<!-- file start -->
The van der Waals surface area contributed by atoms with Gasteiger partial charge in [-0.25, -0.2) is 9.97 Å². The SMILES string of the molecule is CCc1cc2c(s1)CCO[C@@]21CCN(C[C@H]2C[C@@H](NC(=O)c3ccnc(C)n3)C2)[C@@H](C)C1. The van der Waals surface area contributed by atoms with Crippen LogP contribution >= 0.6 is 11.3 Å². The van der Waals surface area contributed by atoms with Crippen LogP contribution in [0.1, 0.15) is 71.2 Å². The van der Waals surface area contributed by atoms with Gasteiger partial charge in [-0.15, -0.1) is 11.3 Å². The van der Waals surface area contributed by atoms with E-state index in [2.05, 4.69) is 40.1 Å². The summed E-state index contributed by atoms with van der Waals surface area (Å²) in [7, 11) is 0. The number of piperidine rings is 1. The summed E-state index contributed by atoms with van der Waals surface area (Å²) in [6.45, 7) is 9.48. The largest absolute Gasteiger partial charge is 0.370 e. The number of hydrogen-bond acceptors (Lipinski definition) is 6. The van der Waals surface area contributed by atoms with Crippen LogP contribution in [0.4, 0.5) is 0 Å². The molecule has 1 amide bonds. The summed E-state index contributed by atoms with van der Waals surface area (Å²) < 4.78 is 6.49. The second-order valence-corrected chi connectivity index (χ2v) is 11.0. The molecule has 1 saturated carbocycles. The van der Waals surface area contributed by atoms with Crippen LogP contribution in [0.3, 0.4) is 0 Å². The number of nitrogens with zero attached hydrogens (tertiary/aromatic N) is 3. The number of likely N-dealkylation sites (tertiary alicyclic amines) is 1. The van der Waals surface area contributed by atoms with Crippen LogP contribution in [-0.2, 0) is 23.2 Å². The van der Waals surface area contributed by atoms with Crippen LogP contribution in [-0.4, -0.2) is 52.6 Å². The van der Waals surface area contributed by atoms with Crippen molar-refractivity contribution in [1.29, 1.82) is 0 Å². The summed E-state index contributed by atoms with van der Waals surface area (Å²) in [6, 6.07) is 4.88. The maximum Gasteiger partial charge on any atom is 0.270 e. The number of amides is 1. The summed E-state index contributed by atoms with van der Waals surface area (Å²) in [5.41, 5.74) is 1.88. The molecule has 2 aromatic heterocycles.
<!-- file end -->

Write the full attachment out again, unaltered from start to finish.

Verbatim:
The van der Waals surface area contributed by atoms with Gasteiger partial charge in [-0.25, -0.2) is 9.97 Å². The SMILES string of the molecule is CCc1cc2c(s1)CCO[C@@]21CCN(C[C@H]2C[C@@H](NC(=O)c3ccnc(C)n3)C2)[C@@H](C)C1. The van der Waals surface area contributed by atoms with Crippen LogP contribution >= 0.6 is 11.3 Å². The van der Waals surface area contributed by atoms with Crippen LogP contribution in [0.1, 0.15) is 71.2 Å². The van der Waals surface area contributed by atoms with Gasteiger partial charge in [-0.15, -0.1) is 11.3 Å². The van der Waals surface area contributed by atoms with E-state index in [2.05, 4.69) is 40.1 Å². The summed E-state index contributed by atoms with van der Waals surface area (Å²) in [7, 11) is 0. The number of piperidine rings is 1. The summed E-state index contributed by atoms with van der Waals surface area (Å²) in [6.45, 7) is 9.48. The largest absolute Gasteiger partial charge is 0.370 e. The number of hydrogen-bond acceptors (Lipinski definition) is 6. The van der Waals surface area contributed by atoms with Crippen LogP contribution in [0.4, 0.5) is 0 Å². The molecule has 1 amide bonds. The summed E-state index contributed by atoms with van der Waals surface area (Å²) < 4.78 is 6.49. The second-order valence-corrected chi connectivity index (χ2v) is 11.0. The molecule has 1 saturated carbocycles. The van der Waals surface area contributed by atoms with Crippen LogP contribution in [0.3, 0.4) is 0 Å². The number of nitrogens with zero attached hydrogens (tertiary/aromatic N) is 3. The number of likely N-dealkylation sites (tertiary alicyclic amines) is 1. The van der Waals surface area contributed by atoms with Crippen LogP contribution in [-0.2, 0) is 23.2 Å². The van der Waals surface area contributed by atoms with Crippen LogP contribution in [-0.4, -0.2) is 52.6 Å². The van der Waals surface area contributed by atoms with Crippen molar-refractivity contribution in [1.29, 1.82) is 0 Å². The summed E-state index contributed by atoms with van der Waals surface area (Å²) in [6, 6.07) is 4.88. The maximum Gasteiger partial charge on any atom is 0.270 e. The number of amides is 1. The summed E-state index contributed by atoms with van der Waals surface area (Å²) in [5.41, 5.74) is 1.88. The molecule has 2 aromatic heterocycles.